Today, in Australia, there are more pets than people! Those numbers are, admittedly bumped up, by the approximately 18.4 million fish that are a part of the estimated 33 million pets in Australia. The Australian Companion Animal Council’s last report in 2010 told us that 8 million Aussie households own a pet, with 3.41 million dogs and 2.35 million cats.
While we’re sure that a tropical fish aquarium would look fantastic on one of our Nick Scali coffee tables, a common worry for pet owners is about how to make sure their furry loved ones don’t ruin their furniture.
Since pets can leave fur, smells, stains and worse on furniture, they can contribute to a sofa’s short lifespan, and what’s more can cause allergies and asthma in humans. Probably the most sensible advice, even though hard to enforce, is to train pets to keep off lounges, sofas and chairs. Some experts advice that it’s a mistake to treat animals like humans and let them cuddle up on a couch or bed. Keeping them off the furniture shows you’re in charge and can prevent aggression and behaviour problems.
If firm and consistent admonishments don’t work (and they should, as the pet understands what is off-limits), you can use spray bottles, or even place aluminum foil where the pet wants to settle. Pets hate to walk on foil. Or use a current high-tech device, a dog alarm, that will be set off when your dog jumps on it. Other canny dog-owners set up a trap of empty soda cans that will clatter and fall when jumped on.
Cat owners trying to prevent their felines from clawing furniture will ensure their pets have their own scratching posts, placed near the furniture that they might want to get their claws into. Others throw blankets over vulnerable parts of a sofa or chair, and others still revert to the squirt gun, or products to be sprayed on areas that are scratched that are unpleasant to kitty, hopefully convincing them to scratch elsewhere.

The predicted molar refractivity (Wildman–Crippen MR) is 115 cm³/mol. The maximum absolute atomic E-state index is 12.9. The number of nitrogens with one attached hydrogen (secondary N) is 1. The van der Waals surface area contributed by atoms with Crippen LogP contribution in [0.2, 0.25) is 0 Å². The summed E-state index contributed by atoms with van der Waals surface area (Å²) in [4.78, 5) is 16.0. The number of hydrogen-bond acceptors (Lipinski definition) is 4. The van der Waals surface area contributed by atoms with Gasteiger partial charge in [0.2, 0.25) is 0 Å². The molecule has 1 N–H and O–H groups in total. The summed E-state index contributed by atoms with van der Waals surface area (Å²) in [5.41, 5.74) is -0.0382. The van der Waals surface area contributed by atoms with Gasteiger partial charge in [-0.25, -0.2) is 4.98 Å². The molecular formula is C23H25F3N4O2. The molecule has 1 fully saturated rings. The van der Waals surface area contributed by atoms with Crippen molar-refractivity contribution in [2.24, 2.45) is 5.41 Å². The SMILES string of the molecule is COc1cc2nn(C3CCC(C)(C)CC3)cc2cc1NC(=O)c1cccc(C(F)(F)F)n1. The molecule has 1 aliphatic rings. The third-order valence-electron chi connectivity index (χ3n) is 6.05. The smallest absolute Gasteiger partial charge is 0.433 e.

More advice for pet owners is to regularly remove pet hair from furniture so that, apart from making sure your living space is clean, you don’t contribute to allergies or asthma. Regular brushing, grooming and haircuts can help prevent excess fur in the first place, but a number of modern vacuums have brush attachments especially for pet owners. A lint roller is always a good idea too!
If you suffer from more than pet hair and need to do a major cleaning, there are various products commercially available to remove odors and clean furniture. But always test the cleaning product first on a small area to make sure it doesn’t damage the material. Clean up stains or problems immediately to make sure they don’t set as well as because pets often return to the same areas as territorial marking.
Let’s not leave you depressed about the problems of pets and furniture! Great furniture, like you can find at Nick Scali, is wonderful. Wonderful pets are great. Pets and furniture might be a challenge, but a worthwhile one for their affection, companionship and all-around gorgeousness. And besides, they make great photos. Check out this blog with Monday posts that specialize in photos of pets on their owner’s favourite furniture!
If that inspires you, why not snap a photo of your favourite animal companions on your Nick Scali furniture and we’ll post it up on our facebook page.
Image via Desire to Inspire.